Like many other countries, we've just had elections here in Happy Denmark ("discovered" to be the happiest nation on the planet in 2006), and it's been extremely interesting to watch the process unfold. Basically, it's not that different from the States -- posters everywhere, TV ads, banners hanging from streetlights. The only big difference -- and this may very well be that I can't understand what people are saying around me -- is that we haven't really heard people talking about it. Maybe our friends thought they'd be boring us, especially since we can't vote. Regardless, the ballots have been cast and counted, and of the seven (or is it nine?) official political parties, the incumbents, and the most conservative -- the Danish People's Party -- are back in the hizzouse. This party has two main issues: Immigration, and caring for the elderly. They've been quite successful at securing wonderful senior security (healthcare, pensions, housing), and at stirring up lots and lots of fear about immigrants taking over Denmark. Their motto is: "Vi står fast på de danske værdier," which translates to "We stand fast to those Danish values." It feels kind of icky to me to have this as one's main point of identity or communication, but so it goes.
And so it went when I saw this ad in the paper a couple of weeks ago:
I tried to do a straight dictionary translation, but it didn't make much sense, so I asked my friend, Rebekka, what it meant. (I didn't, however, tell her from whence it came.) She wrote back: "It means that if you don't like the rules, values and traditions in a given country, you are free to move. Where have you read it?" When I told her, she rolled her eyes and said, "Oh, yes. Now that makes sense." I also asked my friend, Jorunn, who gave a much stronger and more colorful translation, and she, too, was not surprised one bit to hear the context.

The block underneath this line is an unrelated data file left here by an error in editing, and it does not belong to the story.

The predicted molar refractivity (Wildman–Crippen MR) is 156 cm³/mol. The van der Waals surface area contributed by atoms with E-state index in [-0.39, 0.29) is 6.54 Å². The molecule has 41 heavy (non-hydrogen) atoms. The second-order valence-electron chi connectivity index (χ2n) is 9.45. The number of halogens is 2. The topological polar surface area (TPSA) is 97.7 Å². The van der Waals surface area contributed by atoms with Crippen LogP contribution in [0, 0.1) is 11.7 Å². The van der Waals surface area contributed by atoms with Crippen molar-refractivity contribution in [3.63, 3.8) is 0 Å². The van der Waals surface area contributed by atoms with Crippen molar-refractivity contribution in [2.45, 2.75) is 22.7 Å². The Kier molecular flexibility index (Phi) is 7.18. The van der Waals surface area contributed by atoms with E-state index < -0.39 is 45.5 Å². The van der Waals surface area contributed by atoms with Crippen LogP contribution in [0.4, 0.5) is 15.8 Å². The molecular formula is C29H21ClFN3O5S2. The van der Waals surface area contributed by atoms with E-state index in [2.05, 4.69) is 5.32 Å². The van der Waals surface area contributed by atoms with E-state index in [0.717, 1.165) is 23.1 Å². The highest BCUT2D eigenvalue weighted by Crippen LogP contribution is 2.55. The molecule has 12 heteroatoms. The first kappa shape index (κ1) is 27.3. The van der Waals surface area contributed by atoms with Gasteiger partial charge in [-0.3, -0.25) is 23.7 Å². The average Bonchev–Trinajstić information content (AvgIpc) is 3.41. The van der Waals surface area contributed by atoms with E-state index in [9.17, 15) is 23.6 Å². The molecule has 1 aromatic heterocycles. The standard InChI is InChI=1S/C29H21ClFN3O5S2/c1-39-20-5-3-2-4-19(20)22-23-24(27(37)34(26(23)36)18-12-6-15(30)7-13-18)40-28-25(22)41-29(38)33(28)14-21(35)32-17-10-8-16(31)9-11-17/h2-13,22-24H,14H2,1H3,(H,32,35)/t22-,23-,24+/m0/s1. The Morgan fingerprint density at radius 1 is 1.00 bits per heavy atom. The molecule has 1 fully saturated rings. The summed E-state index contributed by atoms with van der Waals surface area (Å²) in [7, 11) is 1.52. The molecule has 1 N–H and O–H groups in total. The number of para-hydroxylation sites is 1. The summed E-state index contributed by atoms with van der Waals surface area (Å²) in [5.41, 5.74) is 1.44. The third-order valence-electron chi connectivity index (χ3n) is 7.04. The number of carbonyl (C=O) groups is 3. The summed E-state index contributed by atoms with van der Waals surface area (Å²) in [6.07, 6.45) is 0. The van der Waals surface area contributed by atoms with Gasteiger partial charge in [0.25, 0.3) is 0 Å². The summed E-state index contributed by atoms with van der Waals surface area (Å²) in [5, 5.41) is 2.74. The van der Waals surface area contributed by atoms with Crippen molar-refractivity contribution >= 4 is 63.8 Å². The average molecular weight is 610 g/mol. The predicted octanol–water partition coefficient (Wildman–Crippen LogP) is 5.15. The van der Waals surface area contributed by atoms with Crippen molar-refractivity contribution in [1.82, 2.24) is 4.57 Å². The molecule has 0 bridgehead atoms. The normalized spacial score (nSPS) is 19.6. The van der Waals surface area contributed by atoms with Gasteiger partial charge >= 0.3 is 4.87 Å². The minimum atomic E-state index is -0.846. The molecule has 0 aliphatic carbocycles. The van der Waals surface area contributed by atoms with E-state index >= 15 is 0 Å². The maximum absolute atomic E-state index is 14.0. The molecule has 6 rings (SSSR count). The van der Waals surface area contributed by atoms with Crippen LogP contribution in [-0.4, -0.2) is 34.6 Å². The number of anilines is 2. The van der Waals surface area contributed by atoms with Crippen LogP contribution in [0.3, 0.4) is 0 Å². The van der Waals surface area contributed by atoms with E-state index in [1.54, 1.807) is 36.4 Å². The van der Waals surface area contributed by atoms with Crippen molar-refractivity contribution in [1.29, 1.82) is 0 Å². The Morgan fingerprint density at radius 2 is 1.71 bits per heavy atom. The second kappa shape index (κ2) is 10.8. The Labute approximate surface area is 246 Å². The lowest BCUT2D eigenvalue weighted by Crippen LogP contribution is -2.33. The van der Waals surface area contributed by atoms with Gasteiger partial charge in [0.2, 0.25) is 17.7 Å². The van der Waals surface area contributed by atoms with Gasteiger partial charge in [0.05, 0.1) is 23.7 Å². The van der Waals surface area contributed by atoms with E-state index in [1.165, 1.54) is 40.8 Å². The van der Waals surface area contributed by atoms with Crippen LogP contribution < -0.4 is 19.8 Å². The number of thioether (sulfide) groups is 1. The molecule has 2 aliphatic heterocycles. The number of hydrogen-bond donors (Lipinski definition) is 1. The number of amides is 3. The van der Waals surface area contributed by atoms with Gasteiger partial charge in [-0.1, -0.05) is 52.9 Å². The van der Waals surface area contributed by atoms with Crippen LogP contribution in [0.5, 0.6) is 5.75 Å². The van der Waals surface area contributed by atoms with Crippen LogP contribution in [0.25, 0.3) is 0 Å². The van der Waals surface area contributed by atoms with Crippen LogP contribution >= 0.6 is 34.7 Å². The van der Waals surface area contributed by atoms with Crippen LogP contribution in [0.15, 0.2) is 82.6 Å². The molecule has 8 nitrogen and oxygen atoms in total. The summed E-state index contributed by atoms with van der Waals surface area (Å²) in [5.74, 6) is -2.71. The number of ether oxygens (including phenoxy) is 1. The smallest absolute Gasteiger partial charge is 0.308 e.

We've actually saved this ad, because Don and I can't really believe that Denmark, with an international reputation of being so open-minded, fair and caring of its people, is being led by a party that states very clearly and directly its disdain for those who might be culturally, religiously and ethnically different. "If you don't like it, get out. VOTE FOR US! YAY!" Of course, I'm quite sensitive to this whole immigration quagmire myself, considering my own long tangles with the system, but I'm still trying to get my head around this topic. Far be it from me to say this just doesn't exist in the States, because, boy howdy, DOES IT, but it's completely couched and implicit and not at all stated outright; imagine the repercussions of an American political candidate saying something like this to the press, let alone paying for it to be printed in huge block letters. I'm still trying to figure out which way is less worse...